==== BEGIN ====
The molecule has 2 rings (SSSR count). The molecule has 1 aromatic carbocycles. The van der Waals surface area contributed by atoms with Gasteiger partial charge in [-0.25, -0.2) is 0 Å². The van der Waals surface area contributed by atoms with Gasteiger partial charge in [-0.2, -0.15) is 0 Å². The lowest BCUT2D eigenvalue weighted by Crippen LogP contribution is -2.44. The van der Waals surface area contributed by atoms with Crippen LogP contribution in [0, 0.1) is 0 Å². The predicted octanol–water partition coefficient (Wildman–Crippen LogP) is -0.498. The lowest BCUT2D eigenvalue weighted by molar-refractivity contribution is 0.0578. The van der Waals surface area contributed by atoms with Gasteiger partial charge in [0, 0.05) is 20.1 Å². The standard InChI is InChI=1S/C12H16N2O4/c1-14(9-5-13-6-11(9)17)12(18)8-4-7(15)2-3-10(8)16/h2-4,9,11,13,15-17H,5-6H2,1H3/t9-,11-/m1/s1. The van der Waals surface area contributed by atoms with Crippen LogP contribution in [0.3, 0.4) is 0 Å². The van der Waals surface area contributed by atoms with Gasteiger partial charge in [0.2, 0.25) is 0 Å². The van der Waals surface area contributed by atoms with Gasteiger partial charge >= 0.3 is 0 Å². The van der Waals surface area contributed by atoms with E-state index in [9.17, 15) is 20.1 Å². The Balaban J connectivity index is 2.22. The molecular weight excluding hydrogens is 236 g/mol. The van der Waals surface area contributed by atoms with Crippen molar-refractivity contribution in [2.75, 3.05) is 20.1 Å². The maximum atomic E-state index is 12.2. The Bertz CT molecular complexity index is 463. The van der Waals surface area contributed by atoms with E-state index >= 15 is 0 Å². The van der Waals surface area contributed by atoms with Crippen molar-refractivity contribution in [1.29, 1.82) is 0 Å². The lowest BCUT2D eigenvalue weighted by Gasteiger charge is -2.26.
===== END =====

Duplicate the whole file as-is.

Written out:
The molecule has 2 rings (SSSR count). The molecule has 1 aromatic carbocycles. The van der Waals surface area contributed by atoms with Gasteiger partial charge in [-0.25, -0.2) is 0 Å². The van der Waals surface area contributed by atoms with Gasteiger partial charge in [-0.2, -0.15) is 0 Å². The lowest BCUT2D eigenvalue weighted by Crippen LogP contribution is -2.44. The van der Waals surface area contributed by atoms with Crippen LogP contribution in [0, 0.1) is 0 Å². The predicted octanol–water partition coefficient (Wildman–Crippen LogP) is -0.498. The lowest BCUT2D eigenvalue weighted by molar-refractivity contribution is 0.0578. The van der Waals surface area contributed by atoms with Gasteiger partial charge in [0, 0.05) is 20.1 Å². The standard InChI is InChI=1S/C12H16N2O4/c1-14(9-5-13-6-11(9)17)12(18)8-4-7(15)2-3-10(8)16/h2-4,9,11,13,15-17H,5-6H2,1H3/t9-,11-/m1/s1. The van der Waals surface area contributed by atoms with Crippen LogP contribution in [0.3, 0.4) is 0 Å². The van der Waals surface area contributed by atoms with Gasteiger partial charge in [0.2, 0.25) is 0 Å². The van der Waals surface area contributed by atoms with Gasteiger partial charge >= 0.3 is 0 Å². The van der Waals surface area contributed by atoms with E-state index in [9.17, 15) is 20.1 Å². The Balaban J connectivity index is 2.22. The molecular weight excluding hydrogens is 236 g/mol. The van der Waals surface area contributed by atoms with Crippen molar-refractivity contribution in [2.75, 3.05) is 20.1 Å². The maximum atomic E-state index is 12.2. The Bertz CT molecular complexity index is 463. The van der Waals surface area contributed by atoms with E-state index >= 15 is 0 Å². The van der Waals surface area contributed by atoms with Crippen molar-refractivity contribution in [1.29, 1.82) is 0 Å². The lowest BCUT2D eigenvalue weighted by Gasteiger charge is -2.26.